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War Time Essay

  • Submitted by: alicegurl44
  • on June 3, 2014
  • Category: History
  • Length: 1,414 words

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Below is an essay on "War Time" from Anti Essays, your source for research papers, essays, and term paper examples.

Few national cinemas have confronted the issue of preparedness for war with the creative vigor of England’s. Thorold Dickinson’s The Next of Kin (1942), Alberto Cavalcanti’s Went the Day Well? (1942, from a story by Graham Greene), and, of course, Michael Powell and Emeric Pressburger’s wartime output are distinctive for the ingeniousness with which they fuse the English character itself with the know-how, cunning, and courage required to defend against the impending threat of a vicious enemy. The spiritual fortitude so beautifully portrayed in these films, reduced to its essence by Powell in his remarkable five-minute short An Airman’s Letter to His Mother (1941), is moving today in a way that many analogous American films of the period no longer are. The English films’ robust response to the challenge of creating propaganda is moving in and of itself—collectively, they offer a complex portrait of a people whose foibles, shortcomings, and nearsightedness finally underscore an essential nobility.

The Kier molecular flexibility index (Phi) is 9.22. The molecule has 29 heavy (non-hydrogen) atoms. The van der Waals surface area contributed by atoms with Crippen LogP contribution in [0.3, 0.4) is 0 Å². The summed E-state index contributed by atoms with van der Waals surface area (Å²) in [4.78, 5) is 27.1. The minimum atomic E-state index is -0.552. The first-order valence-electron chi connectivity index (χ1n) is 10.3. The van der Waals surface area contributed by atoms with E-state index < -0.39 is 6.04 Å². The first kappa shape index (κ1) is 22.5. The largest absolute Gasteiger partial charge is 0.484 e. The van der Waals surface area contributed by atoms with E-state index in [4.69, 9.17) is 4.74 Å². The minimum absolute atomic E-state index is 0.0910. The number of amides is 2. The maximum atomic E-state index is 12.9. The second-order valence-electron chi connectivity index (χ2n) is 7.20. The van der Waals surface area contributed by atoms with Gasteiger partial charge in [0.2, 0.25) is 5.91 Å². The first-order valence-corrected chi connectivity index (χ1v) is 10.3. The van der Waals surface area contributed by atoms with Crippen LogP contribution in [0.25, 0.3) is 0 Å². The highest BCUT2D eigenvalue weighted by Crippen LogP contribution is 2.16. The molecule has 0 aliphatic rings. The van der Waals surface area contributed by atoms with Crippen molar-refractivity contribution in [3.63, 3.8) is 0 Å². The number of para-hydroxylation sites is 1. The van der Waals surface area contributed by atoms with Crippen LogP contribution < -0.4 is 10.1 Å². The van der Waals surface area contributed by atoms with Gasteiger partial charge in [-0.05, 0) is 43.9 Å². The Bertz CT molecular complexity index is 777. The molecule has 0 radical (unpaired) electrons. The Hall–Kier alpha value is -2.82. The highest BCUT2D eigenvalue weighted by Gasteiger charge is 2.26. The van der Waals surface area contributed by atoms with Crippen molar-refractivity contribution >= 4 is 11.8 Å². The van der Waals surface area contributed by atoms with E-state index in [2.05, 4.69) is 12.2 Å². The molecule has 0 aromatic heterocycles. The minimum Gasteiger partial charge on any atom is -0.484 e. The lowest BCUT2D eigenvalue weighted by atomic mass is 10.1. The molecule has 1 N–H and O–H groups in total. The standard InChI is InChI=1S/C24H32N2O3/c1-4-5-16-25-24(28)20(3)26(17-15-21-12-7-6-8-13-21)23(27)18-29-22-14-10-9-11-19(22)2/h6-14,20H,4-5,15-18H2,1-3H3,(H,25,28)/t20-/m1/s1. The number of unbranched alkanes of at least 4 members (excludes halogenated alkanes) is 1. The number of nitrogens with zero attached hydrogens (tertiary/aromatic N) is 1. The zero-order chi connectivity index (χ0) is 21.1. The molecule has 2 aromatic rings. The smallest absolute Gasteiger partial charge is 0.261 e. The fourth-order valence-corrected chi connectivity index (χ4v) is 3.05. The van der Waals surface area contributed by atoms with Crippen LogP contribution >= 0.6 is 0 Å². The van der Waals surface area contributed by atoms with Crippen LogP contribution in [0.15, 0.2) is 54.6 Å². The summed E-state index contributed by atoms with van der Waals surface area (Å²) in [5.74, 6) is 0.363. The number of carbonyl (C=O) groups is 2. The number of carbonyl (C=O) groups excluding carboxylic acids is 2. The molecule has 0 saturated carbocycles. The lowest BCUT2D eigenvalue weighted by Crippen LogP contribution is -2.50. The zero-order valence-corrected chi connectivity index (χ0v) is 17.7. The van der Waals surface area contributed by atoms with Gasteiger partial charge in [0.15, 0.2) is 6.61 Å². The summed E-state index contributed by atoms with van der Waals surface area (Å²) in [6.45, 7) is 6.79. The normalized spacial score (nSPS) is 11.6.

Stuart Cooper’s unjustly forgotten and now happily resurrected 1975 Overlord seems to me to be directly linked to those earlier films, despite the fact that it was made for vastly different reasons and under wholly distinct circumstances. It’s as if the stoic/pragmatic spirit of that earlier time, also to be found in English literature (think of Ford Madox Ford’s World War I–era Parade’s End), had survived the transposition to modern cinema, specifically the strain initiated by Alain Resnais with the somber uncertainties and temporal splintering of Hiroshima mon amour (1959). Overlord, with its continual refrain of a soldier’s vision of his own probable annihilation, its ominous flash-forwards, and its striking mix of fiction and documentary, certainly has its place among the great death-driven modernist narratives of its era (Nicolas Roeg’s 1973 Don’t Look Now and Sam Peckinpah’s films come immediately to mind), and it has a clear kinship with Kevin Brownlow’s...

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"War Time". Anti Essays. 12 Dec. 2018


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War Time. Anti Essays. Retrieved December 12, 2018, from the World Wide Web: http://teachingsail.com/free-essays/War-Time-629342.html

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